Thanks to ColorLines reader Verónica for sending in today’s Celebrate Love submission.
Meet Mia and Stacey–two disabled, queer, Korean American women are making a big move from the South to the Bay Area. It’s not just distance that makes the journey large. The Bay is not the most affordable, nor always the most accessible area for two disabled women. But together, they believe, they’re stronger than apart. Their new home, they know, will only thrive if they take care of each other. And they’ve created a Tumblr blog called To The Other Side of Dreaming where they write letters to each other about that shared responsibility.
Right now, Stacey lives with her family in North Carolina and Mia lives in Atlanta.
Here are a couple of short excerpts from their letters to each other:
The other night I dreamt about a lion. I woke up remembering the way its mane looked in the night and how beautiful it was as it glided past me. I looked it up and dreaming about lions can mean different things, and I think in my dream it was signaling courage.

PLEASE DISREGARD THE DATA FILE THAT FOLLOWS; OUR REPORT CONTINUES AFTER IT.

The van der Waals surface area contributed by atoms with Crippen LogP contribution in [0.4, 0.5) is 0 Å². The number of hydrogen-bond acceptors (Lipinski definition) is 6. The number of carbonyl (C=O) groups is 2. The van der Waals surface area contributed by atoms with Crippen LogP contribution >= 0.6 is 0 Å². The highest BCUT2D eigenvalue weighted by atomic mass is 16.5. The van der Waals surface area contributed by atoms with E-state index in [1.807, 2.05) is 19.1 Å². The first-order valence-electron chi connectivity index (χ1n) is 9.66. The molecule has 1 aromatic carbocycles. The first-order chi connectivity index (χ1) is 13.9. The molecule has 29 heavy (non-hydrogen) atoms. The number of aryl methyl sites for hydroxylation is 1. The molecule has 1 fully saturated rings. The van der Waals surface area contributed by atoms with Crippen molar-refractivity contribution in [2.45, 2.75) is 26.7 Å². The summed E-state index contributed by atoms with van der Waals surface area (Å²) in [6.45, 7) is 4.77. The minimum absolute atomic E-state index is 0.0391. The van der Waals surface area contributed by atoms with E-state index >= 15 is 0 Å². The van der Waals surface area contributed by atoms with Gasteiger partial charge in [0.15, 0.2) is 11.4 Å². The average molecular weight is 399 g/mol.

It takes courage to move, to change one’s life, I know it is scary. It takes courage to live. It takes courage to want for ourselves what we would want for our loved ones. Sometimes it is easier to fight for others, than to fight for ourselves. Sometimes it is easier to dream than to jump. Sometimes it takes all the courage one has to just maintain where you are.
we have the audacity (or irresponsibility?) to say publicly that we are choosing to create a home where our access depends on each other. we will not be able to just walk out on another if we get mad. you will need the money i bring home. i will need your physical help and connections to community. we are letting ourselves need each other in a world where disabled people experience the brunt of manipulation, abuse, isolation, violence, shaming, guilt, blame and control on a daily basis because they need another person to meet their access needs.
california or bust, right?
i believe in the possibility of our move. I believe in community and our creative crip powers to make things work. I am dreaming of us and home, but damn, how did we even get to this place of thinking this might be possible?
Both are powerful and amazing women fighting everyday for disability justice, racial justice and gender justice. Their unconditional support for each other in dealing with these struggles is inspiring. One last line from Stacey to Mia:
i think that’s why you mean so much to me: we can wade together. we dream a crip qtpoc community that includes us. we will do this work together with other korean/API community.
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